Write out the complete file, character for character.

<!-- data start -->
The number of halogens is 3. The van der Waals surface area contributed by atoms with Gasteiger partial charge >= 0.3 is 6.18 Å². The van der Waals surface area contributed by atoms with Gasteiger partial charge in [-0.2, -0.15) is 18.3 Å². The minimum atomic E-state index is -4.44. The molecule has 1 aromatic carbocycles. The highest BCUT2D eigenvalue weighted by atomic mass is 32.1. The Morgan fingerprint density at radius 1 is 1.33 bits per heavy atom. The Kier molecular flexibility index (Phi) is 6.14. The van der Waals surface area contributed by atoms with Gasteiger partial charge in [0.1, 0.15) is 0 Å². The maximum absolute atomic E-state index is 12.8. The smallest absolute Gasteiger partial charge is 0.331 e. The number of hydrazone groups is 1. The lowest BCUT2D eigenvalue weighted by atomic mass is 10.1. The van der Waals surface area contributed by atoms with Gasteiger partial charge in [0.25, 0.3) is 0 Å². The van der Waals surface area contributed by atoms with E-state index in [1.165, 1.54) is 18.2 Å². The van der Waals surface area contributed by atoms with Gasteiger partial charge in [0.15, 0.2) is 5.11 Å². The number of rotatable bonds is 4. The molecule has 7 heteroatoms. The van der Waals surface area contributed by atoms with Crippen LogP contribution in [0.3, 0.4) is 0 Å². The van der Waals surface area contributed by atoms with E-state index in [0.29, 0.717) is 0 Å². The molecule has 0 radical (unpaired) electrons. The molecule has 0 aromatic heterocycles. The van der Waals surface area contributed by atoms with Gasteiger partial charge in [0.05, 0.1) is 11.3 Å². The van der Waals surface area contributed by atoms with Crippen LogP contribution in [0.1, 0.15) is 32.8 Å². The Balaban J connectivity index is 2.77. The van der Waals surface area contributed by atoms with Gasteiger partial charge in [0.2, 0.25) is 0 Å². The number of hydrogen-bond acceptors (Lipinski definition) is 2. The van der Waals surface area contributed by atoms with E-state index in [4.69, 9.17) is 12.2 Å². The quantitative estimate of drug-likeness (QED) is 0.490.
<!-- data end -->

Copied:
The number of halogens is 3. The van der Waals surface area contributed by atoms with Gasteiger partial charge >= 0.3 is 6.18 Å². The van der Waals surface area contributed by atoms with Gasteiger partial charge in [-0.2, -0.15) is 18.3 Å². The minimum atomic E-state index is -4.44. The molecule has 1 aromatic carbocycles. The highest BCUT2D eigenvalue weighted by atomic mass is 32.1. The Morgan fingerprint density at radius 1 is 1.33 bits per heavy atom. The Kier molecular flexibility index (Phi) is 6.14. The van der Waals surface area contributed by atoms with Gasteiger partial charge in [0.1, 0.15) is 0 Å². The maximum absolute atomic E-state index is 12.8. The smallest absolute Gasteiger partial charge is 0.331 e. The number of hydrazone groups is 1. The lowest BCUT2D eigenvalue weighted by atomic mass is 10.1. The van der Waals surface area contributed by atoms with Gasteiger partial charge in [0.25, 0.3) is 0 Å². The van der Waals surface area contributed by atoms with E-state index in [1.165, 1.54) is 18.2 Å². The van der Waals surface area contributed by atoms with Gasteiger partial charge in [0.15, 0.2) is 5.11 Å². The number of rotatable bonds is 4. The molecule has 7 heteroatoms. The van der Waals surface area contributed by atoms with Crippen LogP contribution in [0.3, 0.4) is 0 Å². The van der Waals surface area contributed by atoms with E-state index in [0.29, 0.717) is 0 Å². The molecule has 0 radical (unpaired) electrons. The molecule has 0 aromatic heterocycles. The van der Waals surface area contributed by atoms with Gasteiger partial charge in [0.05, 0.1) is 11.3 Å². The van der Waals surface area contributed by atoms with Crippen LogP contribution in [0.1, 0.15) is 32.8 Å². The Balaban J connectivity index is 2.77. The van der Waals surface area contributed by atoms with Gasteiger partial charge in [0.2, 0.25) is 0 Å². The number of hydrogen-bond acceptors (Lipinski definition) is 2. The van der Waals surface area contributed by atoms with E-state index in [4.69, 9.17) is 12.2 Å². The quantitative estimate of drug-likeness (QED) is 0.490.